Hagar | Grace and Peace, Joanne

It is hard for many of us to understand what it means to be taken from our home, friends, and family against our will, to become enslaved, and to have no rights at all, not even over our own bodies.

But there surely was a time in your life, and in mine, when we felt trapped in some way, when we felt powerless, or isolated, unknown and uncared for. All of these elements go into Hagar’s story.


Hagar’s name is actually a composite word in Hebrew. “Ha” means “the” in Hebrew, and “gar” means “resident alien.” She became a part of Abraham and Sarah’s household when they were sojourning in Egypt, and Pharaoh paid a handsome bride price for the privilege of marrying Sarah. Ancient Jewish commentators add that Hagar was given to Sarah as her personal handmaid, in the palace. Some also contend she was a daughter of Pharaoh. However, it seems neither Sarah nor Abraham ever bothered to learn her name.

Judging from the rest of her story, it is probable Hagar was young, healthy, lovely, and most likely a virgin, as she later was an ideal surrogate to insure the child was Abraham’s and no other’s.

When Abraham and Sarah were cast out of Egypt—of course, keeping all of Abraham’s ill-gotten treasure—Hagar’s life changed dramatically. Taken from her homeland, the palace, and presumably her family and community, Hagar now was Sarah’s possession, so that Sarah could do whatever she wished with her.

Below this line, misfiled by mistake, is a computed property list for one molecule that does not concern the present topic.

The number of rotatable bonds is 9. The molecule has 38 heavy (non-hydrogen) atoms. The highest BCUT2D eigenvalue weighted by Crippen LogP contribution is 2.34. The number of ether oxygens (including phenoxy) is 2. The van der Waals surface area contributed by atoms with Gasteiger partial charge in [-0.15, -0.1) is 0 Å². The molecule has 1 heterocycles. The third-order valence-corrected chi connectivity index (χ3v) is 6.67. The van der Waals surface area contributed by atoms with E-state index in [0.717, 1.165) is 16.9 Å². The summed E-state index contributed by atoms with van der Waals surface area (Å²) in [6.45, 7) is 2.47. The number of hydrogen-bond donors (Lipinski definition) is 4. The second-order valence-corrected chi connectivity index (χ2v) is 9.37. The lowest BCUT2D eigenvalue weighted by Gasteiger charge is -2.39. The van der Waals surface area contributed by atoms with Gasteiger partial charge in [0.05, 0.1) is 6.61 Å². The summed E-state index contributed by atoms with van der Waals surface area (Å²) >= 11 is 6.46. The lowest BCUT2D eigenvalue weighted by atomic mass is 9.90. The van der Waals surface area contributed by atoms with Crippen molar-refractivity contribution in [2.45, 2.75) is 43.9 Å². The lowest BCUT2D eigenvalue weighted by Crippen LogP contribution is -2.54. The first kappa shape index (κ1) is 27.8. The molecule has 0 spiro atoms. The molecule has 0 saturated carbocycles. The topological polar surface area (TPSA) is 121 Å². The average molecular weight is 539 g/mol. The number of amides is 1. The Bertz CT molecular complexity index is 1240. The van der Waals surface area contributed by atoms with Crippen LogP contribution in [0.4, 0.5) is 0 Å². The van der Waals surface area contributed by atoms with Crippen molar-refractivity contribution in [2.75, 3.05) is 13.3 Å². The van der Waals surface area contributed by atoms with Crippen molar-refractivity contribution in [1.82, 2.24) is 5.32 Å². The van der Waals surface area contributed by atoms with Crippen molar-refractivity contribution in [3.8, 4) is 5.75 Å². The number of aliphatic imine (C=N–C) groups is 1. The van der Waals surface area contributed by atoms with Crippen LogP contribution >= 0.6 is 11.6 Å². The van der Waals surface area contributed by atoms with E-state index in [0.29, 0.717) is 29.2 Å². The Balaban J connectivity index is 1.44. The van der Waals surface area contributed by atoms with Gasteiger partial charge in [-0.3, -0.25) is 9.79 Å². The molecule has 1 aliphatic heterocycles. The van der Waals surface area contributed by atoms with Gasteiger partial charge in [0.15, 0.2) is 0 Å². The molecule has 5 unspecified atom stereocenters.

In the writing of Hagar’s story, the narrator wove in several harbingers of the Exodus to come. Pharaoh sent Abraham away, never wanting to see him again. Hagar was part of a great treasure given by Pharaoh and taken in the flight from Egypt. She was enslaved by foreigners, and when Sarah abused her, the same words are used as the description of the Hebrews’ enslavement in Egypt, four centuries later.

This week’s talk looks at Hagar’s

  • Pregnancy
  • Prophecy
  • Parting of Ways
  • Redemption


God was with the boy, and he grew up; he lived in the wilderness, and became an expert with the bow. He lived in the wilderness of Paran; and his mother got a wife for him from the land of Egypt.

Genesis 12:20-21 (NRSV)

Several ancient Jewish theologians contended Hagar was actually the Keturah Abraham married when Sarah died. That Abraham sought her out, and by her had several more sons.

There is no way to know if this is true, the Bible does not say. But the implication is one of honor, for Hagar is remembered as a matriarch by Arabic peoples, and is much loved by many African American Christians as well, who see their own history in her story of enslavement, sexual abuse, and ultimate liberation. For God did take special interest in Hagar, gave her unique privileges, and freed her to live out the great destiny God had specially prepared for her and her son.